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Sock's Toxicity And Drugs In RA:
DMARDs
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Although both NSAIDs and DMARD agents improve symptoms of active RA,DMARD agent selected should alter the disease course and improve long term outcome. DMARDs have an effect upon RA that is different upon RA and more delayed in onset than either NSAIDs or corticosteriod. 
 
Once persistant disease activity (chronic synovitis for 6 weeks or when RA strikes many parts at once) is established,a DMARD should be considered. The development of erosions or joint-space narrowing on x-rays of the involved joints is a clear indication for DMARD therapy, however,one should not wait for x-ray changes to occur. A DMARD is usually prescribed in addition to a NSAID or predisone.
 
DMARDs target the cells in the immune system causing inflammation   but do not reverse permanent joint damage. From the patient's view,the convience of administration of the drug,the cost requirements of the monitoring program,the time until expected benefit,the actual benefit of the medication itself,the frequency,and potential seriousness of adverse  reactions are important.
 
The physician should access patient factors such as complience,and comorbid diseases,the severity,and prognosis of the patient's disease, and the physician's own confidence, training, experience,and knowledge in administration of the drug. Each drug has specific toxicity associated with it.
 
DMARDs have common characteristics. All are relatively slow acting, with a delay of 1-6 months before a clinical response is evident. Efficacy  cannot be predicted for the individual patient,but up to two-thirds of patients may have response to these agents. 
 
One DMARD or NSAID may work for one patient and another will fail. Side effects (vary with the drug) may include mouth sores, diarrhea,and nausea. More serious side effects, monitored through regular blood and urine test, include liver damage and excessive lowering of white blood cell count increasing susceptibility to certain infections),and platelet count (affecting clotting). The effectiveness and severity of the disease will dictate the use of combination drugs or a mono therapy.
 
We now have a better understanding of what's happening at the cellular level in this disease in the joints. And we can take advantage of that by designing therapies that somehow block some of the interactions between the cells,or stop some of the inflammation at the cellular level in the joints themselves that are inflamed.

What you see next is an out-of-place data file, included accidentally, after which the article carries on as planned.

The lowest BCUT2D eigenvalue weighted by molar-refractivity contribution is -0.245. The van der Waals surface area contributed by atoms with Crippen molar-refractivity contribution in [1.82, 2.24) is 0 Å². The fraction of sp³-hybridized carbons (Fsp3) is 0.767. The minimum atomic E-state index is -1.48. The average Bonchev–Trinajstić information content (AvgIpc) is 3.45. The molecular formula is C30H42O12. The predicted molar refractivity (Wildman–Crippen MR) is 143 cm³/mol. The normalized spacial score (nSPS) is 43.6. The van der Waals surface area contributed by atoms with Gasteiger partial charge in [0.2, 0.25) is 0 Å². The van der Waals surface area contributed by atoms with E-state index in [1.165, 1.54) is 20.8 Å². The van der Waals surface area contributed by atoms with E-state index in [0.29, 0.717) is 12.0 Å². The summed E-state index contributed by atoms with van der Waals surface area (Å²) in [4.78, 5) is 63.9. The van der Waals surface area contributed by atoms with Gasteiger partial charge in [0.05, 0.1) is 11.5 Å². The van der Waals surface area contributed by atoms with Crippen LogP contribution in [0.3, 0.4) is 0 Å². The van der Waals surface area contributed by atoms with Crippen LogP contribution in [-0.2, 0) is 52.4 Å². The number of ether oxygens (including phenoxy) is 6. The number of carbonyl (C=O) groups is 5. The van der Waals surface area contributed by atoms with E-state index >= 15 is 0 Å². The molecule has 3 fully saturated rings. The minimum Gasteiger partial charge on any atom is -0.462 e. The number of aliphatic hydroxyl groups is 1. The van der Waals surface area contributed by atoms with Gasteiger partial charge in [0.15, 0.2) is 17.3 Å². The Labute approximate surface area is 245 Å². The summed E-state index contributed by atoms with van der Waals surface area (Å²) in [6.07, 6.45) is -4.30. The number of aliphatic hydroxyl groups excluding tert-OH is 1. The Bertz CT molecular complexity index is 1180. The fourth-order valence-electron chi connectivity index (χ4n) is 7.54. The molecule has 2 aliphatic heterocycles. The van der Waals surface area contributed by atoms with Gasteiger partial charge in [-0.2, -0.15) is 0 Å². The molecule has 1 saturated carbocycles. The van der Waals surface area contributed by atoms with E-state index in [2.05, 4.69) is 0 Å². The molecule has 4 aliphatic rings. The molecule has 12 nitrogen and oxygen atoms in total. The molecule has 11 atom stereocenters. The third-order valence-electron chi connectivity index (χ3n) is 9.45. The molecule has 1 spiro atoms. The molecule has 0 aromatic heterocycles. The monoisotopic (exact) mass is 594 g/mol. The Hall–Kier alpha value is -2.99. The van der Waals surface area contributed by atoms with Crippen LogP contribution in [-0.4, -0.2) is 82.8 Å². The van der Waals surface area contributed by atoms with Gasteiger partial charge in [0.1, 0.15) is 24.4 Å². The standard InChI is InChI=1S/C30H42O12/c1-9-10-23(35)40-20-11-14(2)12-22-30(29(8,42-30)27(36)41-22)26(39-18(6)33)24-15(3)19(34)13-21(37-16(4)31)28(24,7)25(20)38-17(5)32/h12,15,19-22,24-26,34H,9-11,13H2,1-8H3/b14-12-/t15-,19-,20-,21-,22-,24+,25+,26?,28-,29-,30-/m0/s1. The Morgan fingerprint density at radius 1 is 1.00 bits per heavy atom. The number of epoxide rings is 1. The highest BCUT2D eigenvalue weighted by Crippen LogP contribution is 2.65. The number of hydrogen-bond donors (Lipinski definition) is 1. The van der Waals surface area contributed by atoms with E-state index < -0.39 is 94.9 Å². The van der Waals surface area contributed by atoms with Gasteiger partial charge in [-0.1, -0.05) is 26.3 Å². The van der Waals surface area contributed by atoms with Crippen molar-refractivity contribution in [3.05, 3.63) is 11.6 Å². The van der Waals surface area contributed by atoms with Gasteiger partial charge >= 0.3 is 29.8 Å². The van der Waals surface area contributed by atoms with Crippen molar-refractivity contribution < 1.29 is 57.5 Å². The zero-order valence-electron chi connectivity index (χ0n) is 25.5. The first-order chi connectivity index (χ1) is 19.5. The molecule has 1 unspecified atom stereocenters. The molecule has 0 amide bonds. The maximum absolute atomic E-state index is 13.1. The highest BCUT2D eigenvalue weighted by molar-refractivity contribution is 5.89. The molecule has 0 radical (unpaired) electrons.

Some of the newer drugs that have come out are medications like Arava (leflunomide). That's a medication that slows the turnover and growth of some of the inflammatory cells in the joints. It has been fairly effective for some patients.
 
The newest category of medications that are coming out are drugs that inhibit cytokines. Cytokines are the proteins that cells use to signal from one to another. Once scientists understands those signals,they can understand which ones to turn off to try to shut the process down.
 
One of the most important is TNF,or tumour necrosis factor,and they are beginning to find medications now that can block the signaling,that blocks the TNF from getting from one cell to the other cell where its supposed to be going.
 
Enbrel is a viable receptor of TNF,it essentially soaks up excess TNF in  the joints between the cells,prevents it from getting to the cells that its trying to reach,and in the process slows down or shuts down the inflammatory process in the cells. The outcome of that is reduced inflammation,reduced pain and hopefully reduced damage to the joints long-term.
 
Remicade uses another method to "kill" TNF,approved by the FDA for RA patients for use with methotrexate who have failed to respond adequately to MTX alone. Since the antibody it uses is part mouse,and to minimize reactions to the mouse part,methotrexate,or arava must be used with it.
 
And there is another cytokine called interleukin-1,(IL-1) which works in a similar fashion. Kineret or anakinra  was approved by the FDA to fight IL-1, All of these are specifically designed to interrupt the disease process.  There are many different types (and numbers) of cytokines involved in the rheumatoid disease.

Two decades ago,patients were often kept on nonsteriodal therapy (aspirin) until they showed evidence of joint damage or increased disease activity. During the last 10 to 15 years,however,rheumatologists have become more aggressive about starting DMARD therapy much earlier in the course of the disease.
 
The principal agents used are hydroxychloroquine ( Plaquenil ), sulfasalazine, and methotrexate.
 
Gold salts,while still available is not used often because of toxicity and more monitoring is required--weekly urine and blood tests--the oral form have proven to be less effective (auranofin-"Ridaura")although less toxic, is not used- the effects may not show for up to six months.
 
D-penicillamine  has fallen out of favor,predominantly because of its side effects.
 
Other medications,such as cyclosporine,are generally reserved for combination therapy.
 
The new agents are Enbrel (etanercept),Arava (leflunomide), and Remicade (infliximab)--Anakinra (IL-ra) have recently been approved by the FDA.
 
Cyclosporin was introduced as a means of blocking the rejection of organ transplants (such as kidney grafts),this powerful immunosuppressive (hard to control,at times) has been shown to be quite effective in RA. There are some advantages in combination it with methotrexate. When other therapy has failed.